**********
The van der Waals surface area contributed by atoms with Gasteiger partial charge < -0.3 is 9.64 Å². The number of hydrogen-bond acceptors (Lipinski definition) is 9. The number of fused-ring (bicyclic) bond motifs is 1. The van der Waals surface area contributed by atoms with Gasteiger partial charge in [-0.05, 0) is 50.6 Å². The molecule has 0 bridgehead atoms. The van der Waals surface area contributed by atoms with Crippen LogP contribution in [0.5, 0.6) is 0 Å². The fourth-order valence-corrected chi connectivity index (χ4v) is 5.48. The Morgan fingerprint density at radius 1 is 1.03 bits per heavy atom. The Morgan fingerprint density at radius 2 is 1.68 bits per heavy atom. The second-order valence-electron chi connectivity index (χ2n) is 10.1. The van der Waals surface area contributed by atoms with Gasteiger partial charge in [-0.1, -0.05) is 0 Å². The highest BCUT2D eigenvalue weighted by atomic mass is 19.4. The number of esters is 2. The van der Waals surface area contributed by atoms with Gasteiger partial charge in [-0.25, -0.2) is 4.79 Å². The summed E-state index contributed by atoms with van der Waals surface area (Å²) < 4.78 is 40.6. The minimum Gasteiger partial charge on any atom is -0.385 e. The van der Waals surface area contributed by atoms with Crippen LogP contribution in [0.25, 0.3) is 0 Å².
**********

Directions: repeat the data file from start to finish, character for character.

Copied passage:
The van der Waals surface area contributed by atoms with Gasteiger partial charge < -0.3 is 9.64 Å². The number of hydrogen-bond acceptors (Lipinski definition) is 9. The number of fused-ring (bicyclic) bond motifs is 1. The van der Waals surface area contributed by atoms with Gasteiger partial charge in [-0.05, 0) is 50.6 Å². The molecule has 0 bridgehead atoms. The van der Waals surface area contributed by atoms with Crippen LogP contribution in [0.5, 0.6) is 0 Å². The fourth-order valence-corrected chi connectivity index (χ4v) is 5.48. The Morgan fingerprint density at radius 1 is 1.03 bits per heavy atom. The Morgan fingerprint density at radius 2 is 1.68 bits per heavy atom. The second-order valence-electron chi connectivity index (χ2n) is 10.1. The van der Waals surface area contributed by atoms with Gasteiger partial charge in [-0.1, -0.05) is 0 Å². The highest BCUT2D eigenvalue weighted by atomic mass is 19.4. The number of esters is 2. The van der Waals surface area contributed by atoms with Gasteiger partial charge in [-0.25, -0.2) is 4.79 Å². The summed E-state index contributed by atoms with van der Waals surface area (Å²) < 4.78 is 40.6. The minimum Gasteiger partial charge on any atom is -0.385 e. The van der Waals surface area contributed by atoms with Crippen LogP contribution in [0.25, 0.3) is 0 Å².